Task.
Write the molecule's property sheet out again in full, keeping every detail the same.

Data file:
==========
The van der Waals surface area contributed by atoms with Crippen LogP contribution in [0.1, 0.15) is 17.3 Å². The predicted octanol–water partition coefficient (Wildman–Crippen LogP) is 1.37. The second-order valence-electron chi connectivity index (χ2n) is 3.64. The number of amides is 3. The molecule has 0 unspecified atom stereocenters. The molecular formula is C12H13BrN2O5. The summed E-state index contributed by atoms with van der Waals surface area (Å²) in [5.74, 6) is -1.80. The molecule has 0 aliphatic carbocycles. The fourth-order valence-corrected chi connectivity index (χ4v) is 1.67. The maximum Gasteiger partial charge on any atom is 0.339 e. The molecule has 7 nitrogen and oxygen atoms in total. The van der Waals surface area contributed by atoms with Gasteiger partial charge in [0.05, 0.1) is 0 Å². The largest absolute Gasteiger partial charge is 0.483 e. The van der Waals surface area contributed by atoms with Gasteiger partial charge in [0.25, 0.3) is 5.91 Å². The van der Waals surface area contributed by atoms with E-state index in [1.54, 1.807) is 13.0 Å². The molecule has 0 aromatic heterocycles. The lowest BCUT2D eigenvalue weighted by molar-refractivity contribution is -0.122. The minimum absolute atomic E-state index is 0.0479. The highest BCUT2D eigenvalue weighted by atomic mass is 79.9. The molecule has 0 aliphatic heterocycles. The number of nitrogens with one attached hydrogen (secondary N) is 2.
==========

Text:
The van der Waals surface area contributed by atoms with Crippen LogP contribution in [0.1, 0.15) is 17.3 Å². The predicted octanol–water partition coefficient (Wildman–Crippen LogP) is 1.37. The second-order valence-electron chi connectivity index (χ2n) is 3.64. The number of amides is 3. The molecule has 0 unspecified atom stereocenters. The molecular formula is C12H13BrN2O5. The summed E-state index contributed by atoms with van der Waals surface area (Å²) in [5.74, 6) is -1.80. The molecule has 0 aliphatic carbocycles. The fourth-order valence-corrected chi connectivity index (χ4v) is 1.67. The maximum Gasteiger partial charge on any atom is 0.339 e. The molecule has 7 nitrogen and oxygen atoms in total. The van der Waals surface area contributed by atoms with Gasteiger partial charge in [0.05, 0.1) is 0 Å². The largest absolute Gasteiger partial charge is 0.483 e. The van der Waals surface area contributed by atoms with Gasteiger partial charge in [0.25, 0.3) is 5.91 Å². The van der Waals surface area contributed by atoms with E-state index in [1.54, 1.807) is 13.0 Å². The molecule has 0 aromatic heterocycles. The lowest BCUT2D eigenvalue weighted by molar-refractivity contribution is -0.122. The minimum absolute atomic E-state index is 0.0479. The highest BCUT2D eigenvalue weighted by atomic mass is 79.9. The molecule has 0 aliphatic heterocycles. The number of nitrogens with one attached hydrogen (secondary N) is 2.